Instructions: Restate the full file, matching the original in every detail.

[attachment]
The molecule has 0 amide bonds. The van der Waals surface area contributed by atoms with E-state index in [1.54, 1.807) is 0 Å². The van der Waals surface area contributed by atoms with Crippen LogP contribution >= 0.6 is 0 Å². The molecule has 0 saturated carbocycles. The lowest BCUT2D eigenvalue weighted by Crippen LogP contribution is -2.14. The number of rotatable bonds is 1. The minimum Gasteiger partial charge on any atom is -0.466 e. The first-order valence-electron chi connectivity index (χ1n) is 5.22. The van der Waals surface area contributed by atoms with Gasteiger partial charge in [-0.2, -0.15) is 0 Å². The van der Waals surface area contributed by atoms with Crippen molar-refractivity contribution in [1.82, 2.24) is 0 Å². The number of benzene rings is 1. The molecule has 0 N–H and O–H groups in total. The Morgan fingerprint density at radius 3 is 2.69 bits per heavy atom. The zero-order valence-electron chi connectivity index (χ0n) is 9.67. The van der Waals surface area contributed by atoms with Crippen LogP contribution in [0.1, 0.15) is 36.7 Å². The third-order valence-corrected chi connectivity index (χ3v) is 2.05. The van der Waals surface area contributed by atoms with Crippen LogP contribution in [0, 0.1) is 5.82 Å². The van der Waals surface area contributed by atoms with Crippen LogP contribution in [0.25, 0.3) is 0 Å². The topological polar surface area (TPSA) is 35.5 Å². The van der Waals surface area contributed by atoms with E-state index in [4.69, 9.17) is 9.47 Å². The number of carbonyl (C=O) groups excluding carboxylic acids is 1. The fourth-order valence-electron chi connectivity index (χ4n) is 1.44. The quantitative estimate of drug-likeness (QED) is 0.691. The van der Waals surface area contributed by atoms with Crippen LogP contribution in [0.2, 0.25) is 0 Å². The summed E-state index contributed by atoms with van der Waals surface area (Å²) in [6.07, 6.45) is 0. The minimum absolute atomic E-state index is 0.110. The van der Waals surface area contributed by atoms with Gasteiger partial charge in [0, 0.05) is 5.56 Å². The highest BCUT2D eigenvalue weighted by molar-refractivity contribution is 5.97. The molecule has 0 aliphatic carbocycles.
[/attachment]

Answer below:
The molecule has 0 amide bonds. The van der Waals surface area contributed by atoms with E-state index in [1.54, 1.807) is 0 Å². The van der Waals surface area contributed by atoms with Crippen LogP contribution >= 0.6 is 0 Å². The molecule has 0 saturated carbocycles. The lowest BCUT2D eigenvalue weighted by Crippen LogP contribution is -2.14. The number of rotatable bonds is 1. The minimum Gasteiger partial charge on any atom is -0.466 e. The first-order valence-electron chi connectivity index (χ1n) is 5.22. The van der Waals surface area contributed by atoms with Gasteiger partial charge in [-0.2, -0.15) is 0 Å². The van der Waals surface area contributed by atoms with Crippen molar-refractivity contribution in [1.82, 2.24) is 0 Å². The number of benzene rings is 1. The molecule has 0 N–H and O–H groups in total. The Morgan fingerprint density at radius 3 is 2.69 bits per heavy atom. The zero-order valence-electron chi connectivity index (χ0n) is 9.67. The van der Waals surface area contributed by atoms with Crippen LogP contribution in [0.1, 0.15) is 36.7 Å². The third-order valence-corrected chi connectivity index (χ3v) is 2.05. The van der Waals surface area contributed by atoms with Crippen LogP contribution in [0, 0.1) is 5.82 Å². The van der Waals surface area contributed by atoms with Crippen LogP contribution in [0.25, 0.3) is 0 Å². The topological polar surface area (TPSA) is 35.5 Å². The van der Waals surface area contributed by atoms with E-state index in [4.69, 9.17) is 9.47 Å². The number of carbonyl (C=O) groups excluding carboxylic acids is 1. The fourth-order valence-electron chi connectivity index (χ4n) is 1.44. The quantitative estimate of drug-likeness (QED) is 0.691. The van der Waals surface area contributed by atoms with Crippen LogP contribution in [0.2, 0.25) is 0 Å². The summed E-state index contributed by atoms with van der Waals surface area (Å²) in [6.07, 6.45) is 0. The minimum absolute atomic E-state index is 0.110. The van der Waals surface area contributed by atoms with Gasteiger partial charge in [0, 0.05) is 5.56 Å². The highest BCUT2D eigenvalue weighted by molar-refractivity contribution is 5.97. The molecule has 0 aliphatic carbocycles.